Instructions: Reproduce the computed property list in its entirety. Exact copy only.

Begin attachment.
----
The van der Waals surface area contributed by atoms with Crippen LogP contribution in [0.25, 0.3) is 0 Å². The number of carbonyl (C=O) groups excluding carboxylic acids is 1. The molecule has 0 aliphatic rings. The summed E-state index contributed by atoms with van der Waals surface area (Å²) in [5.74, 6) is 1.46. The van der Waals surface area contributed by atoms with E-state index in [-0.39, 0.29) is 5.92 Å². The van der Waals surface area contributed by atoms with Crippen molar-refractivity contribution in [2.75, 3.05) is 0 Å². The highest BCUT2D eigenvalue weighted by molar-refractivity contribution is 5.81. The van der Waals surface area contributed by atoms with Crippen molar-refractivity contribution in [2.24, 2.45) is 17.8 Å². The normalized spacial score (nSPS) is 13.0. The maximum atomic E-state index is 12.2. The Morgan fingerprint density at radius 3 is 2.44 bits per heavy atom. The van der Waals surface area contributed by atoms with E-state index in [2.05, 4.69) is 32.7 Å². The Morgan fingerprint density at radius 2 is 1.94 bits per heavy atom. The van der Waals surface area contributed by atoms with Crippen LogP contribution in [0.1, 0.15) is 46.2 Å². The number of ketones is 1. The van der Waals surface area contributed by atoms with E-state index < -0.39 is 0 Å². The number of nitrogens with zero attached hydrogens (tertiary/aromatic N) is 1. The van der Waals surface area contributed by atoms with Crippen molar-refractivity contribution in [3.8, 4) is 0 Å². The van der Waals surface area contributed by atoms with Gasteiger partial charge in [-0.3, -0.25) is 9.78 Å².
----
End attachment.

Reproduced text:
The van der Waals surface area contributed by atoms with Crippen LogP contribution in [0.25, 0.3) is 0 Å². The number of carbonyl (C=O) groups excluding carboxylic acids is 1. The molecule has 0 aliphatic rings. The summed E-state index contributed by atoms with van der Waals surface area (Å²) in [5.74, 6) is 1.46. The van der Waals surface area contributed by atoms with E-state index in [-0.39, 0.29) is 5.92 Å². The van der Waals surface area contributed by atoms with Crippen molar-refractivity contribution in [2.75, 3.05) is 0 Å². The highest BCUT2D eigenvalue weighted by molar-refractivity contribution is 5.81. The van der Waals surface area contributed by atoms with Crippen molar-refractivity contribution in [2.24, 2.45) is 17.8 Å². The normalized spacial score (nSPS) is 13.0. The maximum atomic E-state index is 12.2. The Morgan fingerprint density at radius 3 is 2.44 bits per heavy atom. The van der Waals surface area contributed by atoms with E-state index in [2.05, 4.69) is 32.7 Å². The Morgan fingerprint density at radius 2 is 1.94 bits per heavy atom. The van der Waals surface area contributed by atoms with Crippen LogP contribution in [0.1, 0.15) is 46.2 Å². The number of ketones is 1. The van der Waals surface area contributed by atoms with E-state index < -0.39 is 0 Å². The number of nitrogens with zero attached hydrogens (tertiary/aromatic N) is 1. The van der Waals surface area contributed by atoms with Crippen molar-refractivity contribution in [3.8, 4) is 0 Å². The van der Waals surface area contributed by atoms with Gasteiger partial charge in [-0.3, -0.25) is 9.78 Å².